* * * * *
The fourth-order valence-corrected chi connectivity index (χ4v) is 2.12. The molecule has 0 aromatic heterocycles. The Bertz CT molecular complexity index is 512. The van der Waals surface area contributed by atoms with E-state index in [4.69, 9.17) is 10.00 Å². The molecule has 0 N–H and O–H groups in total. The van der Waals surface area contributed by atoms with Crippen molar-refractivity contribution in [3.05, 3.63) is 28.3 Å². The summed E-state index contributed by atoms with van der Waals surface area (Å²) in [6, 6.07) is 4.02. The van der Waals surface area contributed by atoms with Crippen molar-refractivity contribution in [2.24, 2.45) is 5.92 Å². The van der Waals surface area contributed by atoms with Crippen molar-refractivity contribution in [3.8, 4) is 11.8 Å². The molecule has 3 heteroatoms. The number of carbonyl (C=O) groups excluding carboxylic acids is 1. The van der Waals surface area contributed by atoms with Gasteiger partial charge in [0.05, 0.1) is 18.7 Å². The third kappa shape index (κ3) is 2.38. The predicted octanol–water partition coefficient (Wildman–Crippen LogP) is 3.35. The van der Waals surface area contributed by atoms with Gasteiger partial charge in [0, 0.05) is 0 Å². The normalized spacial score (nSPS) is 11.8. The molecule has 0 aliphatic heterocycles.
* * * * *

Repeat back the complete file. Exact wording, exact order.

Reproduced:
The fourth-order valence-corrected chi connectivity index (χ4v) is 2.12. The molecule has 0 aromatic heterocycles. The Bertz CT molecular complexity index is 512. The van der Waals surface area contributed by atoms with E-state index in [4.69, 9.17) is 10.00 Å². The molecule has 0 N–H and O–H groups in total. The van der Waals surface area contributed by atoms with Crippen molar-refractivity contribution in [3.05, 3.63) is 28.3 Å². The summed E-state index contributed by atoms with van der Waals surface area (Å²) in [6, 6.07) is 4.02. The van der Waals surface area contributed by atoms with Crippen molar-refractivity contribution in [2.24, 2.45) is 5.92 Å². The van der Waals surface area contributed by atoms with Crippen molar-refractivity contribution in [3.8, 4) is 11.8 Å². The molecule has 3 heteroatoms. The number of carbonyl (C=O) groups excluding carboxylic acids is 1. The van der Waals surface area contributed by atoms with Gasteiger partial charge in [0.05, 0.1) is 18.7 Å². The third kappa shape index (κ3) is 2.38. The predicted octanol–water partition coefficient (Wildman–Crippen LogP) is 3.35. The van der Waals surface area contributed by atoms with Gasteiger partial charge in [0, 0.05) is 0 Å². The normalized spacial score (nSPS) is 11.8. The molecule has 0 aliphatic heterocycles.